FDA Halts Imports of Orange Juice: Is It Safe to Drink?

Orange juice imported from Brazil may contain low levels of a fungicide that's illegal in the U.S. But health officials are not ready to recall juices yet

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On Monday the Food and Drug Administration (FDA) decided to halt all imports of orange juice into the U.S. after a juice manufacturer alerted the agency to small amounts of an illegal fungicide in both their products and those of competitors.

The decision immediately raised prices of orange juice futures, but left a more pressing question unanswered — is it safe to drink OJ?

According to the FDA, the Coca-Cola company, which makes Minute Maid and Simply Orange, notified the agency on December 28 that some Brazilian growers of oranges that are used in the company’s juices had sprayed their trees with carbendazim. Carbendazim is used in some countries to control a fungal infection in crop plants. “In the United States, however, the Environmental Protection Agency (EPA) has not approved carbendazim for use as a fungicide on oranges, nor has it established a tolerance or an exemption from the need for tolerance for carbendazim in orange juice in the United States,” wrote an FDA official in a letter to the Juice Products Association alerting the industry to the concern. About one in six glasses of orange juice consumed in the U.S. is produced by Brazil, according to CitrusBR, a Brazilian industry association.

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The FDA is currently blocking all imported juices and inspecting them for the fungicide. While it’s not clear how dangerous the chemical is to human health, studies on animals show that high doses can lead to reduced fertility and still births in pregnant female mice and birth defects in their pups. The chemical can also trigger unhealthy cholesterol, triglyceride and glucose levels and drive hormone levels of estrogen and progesterone, important for reproductive health, down.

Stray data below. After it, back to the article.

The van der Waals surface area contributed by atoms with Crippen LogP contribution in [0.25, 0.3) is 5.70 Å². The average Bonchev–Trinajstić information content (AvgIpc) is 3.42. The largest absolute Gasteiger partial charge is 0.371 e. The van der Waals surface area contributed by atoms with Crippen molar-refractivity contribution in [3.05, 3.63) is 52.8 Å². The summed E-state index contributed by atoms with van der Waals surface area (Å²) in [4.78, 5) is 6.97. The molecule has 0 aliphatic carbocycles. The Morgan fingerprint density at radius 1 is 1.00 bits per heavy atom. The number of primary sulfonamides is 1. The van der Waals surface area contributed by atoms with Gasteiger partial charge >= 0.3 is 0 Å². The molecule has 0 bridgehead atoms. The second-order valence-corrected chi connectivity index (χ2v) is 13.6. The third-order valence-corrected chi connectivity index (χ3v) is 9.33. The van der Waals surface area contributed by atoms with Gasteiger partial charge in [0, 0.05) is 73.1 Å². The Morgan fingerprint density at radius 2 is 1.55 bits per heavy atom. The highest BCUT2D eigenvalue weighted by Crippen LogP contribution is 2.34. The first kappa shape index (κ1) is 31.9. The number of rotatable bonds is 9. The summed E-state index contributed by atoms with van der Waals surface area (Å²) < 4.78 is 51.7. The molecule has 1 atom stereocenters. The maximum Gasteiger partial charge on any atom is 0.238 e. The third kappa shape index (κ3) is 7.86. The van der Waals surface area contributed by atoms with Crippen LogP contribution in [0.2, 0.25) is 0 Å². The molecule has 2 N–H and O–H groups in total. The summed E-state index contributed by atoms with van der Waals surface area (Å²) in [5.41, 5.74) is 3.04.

For now, the FDA says

The Environmental Protection Agency has conducted a preliminary risk assessment based on the recent reports of carbendazim in orange juice. Based on that risk assessment, EPA has concluded that consumption of orange juice with carbendazim at the low levels that have been reported does not raise safety concerns. FDA does not intend to take action to remove from domestic commerce orange juice containing the reported low levels of carbendazim. FDA is, however, conducting its own testing of orange juice for carbendazim, and, if the agency identifies orange juice with carbendazim at levels that present a public health risk, it will alert the public and take the necessary action to ensure that the product is removed from the market.

Why did it take a company, and not government screeners, to detect the fungicide? The FDA currently does not test for carbendazim because it wasn’t deemed a risk to human health, Siobhan DeLancey, a spokeswoman for the agency told Bloomberg.

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Given recent cases of contaminants in imported foods, from fish to produce, and worries over arsenic in apple and grape juice, consumer groups are calling for greater inspection of foods imported and sold in the U.S. for potential toxins and pathogens.

For now, the FDA is refusing to allow juice for sale in the U.S. if it contains more than 10 parts per billion of carbendazim. For juices already on store shelves or in people’s homes, the limit is slighter lower, at 80 parts per billion because an EPA assessment shows that exposure at that level shouldn’t be a safety concern for consumers, an EPA official told Bloomberg. So far, the agency is not asking consumers to throw out any orange juice they already have.
Alice Park is a writer at TIME. Find her on Twitter at @aliceparkny . You can also continue the discussion on TIME’s Facebook page and on Twitter at @TIME.

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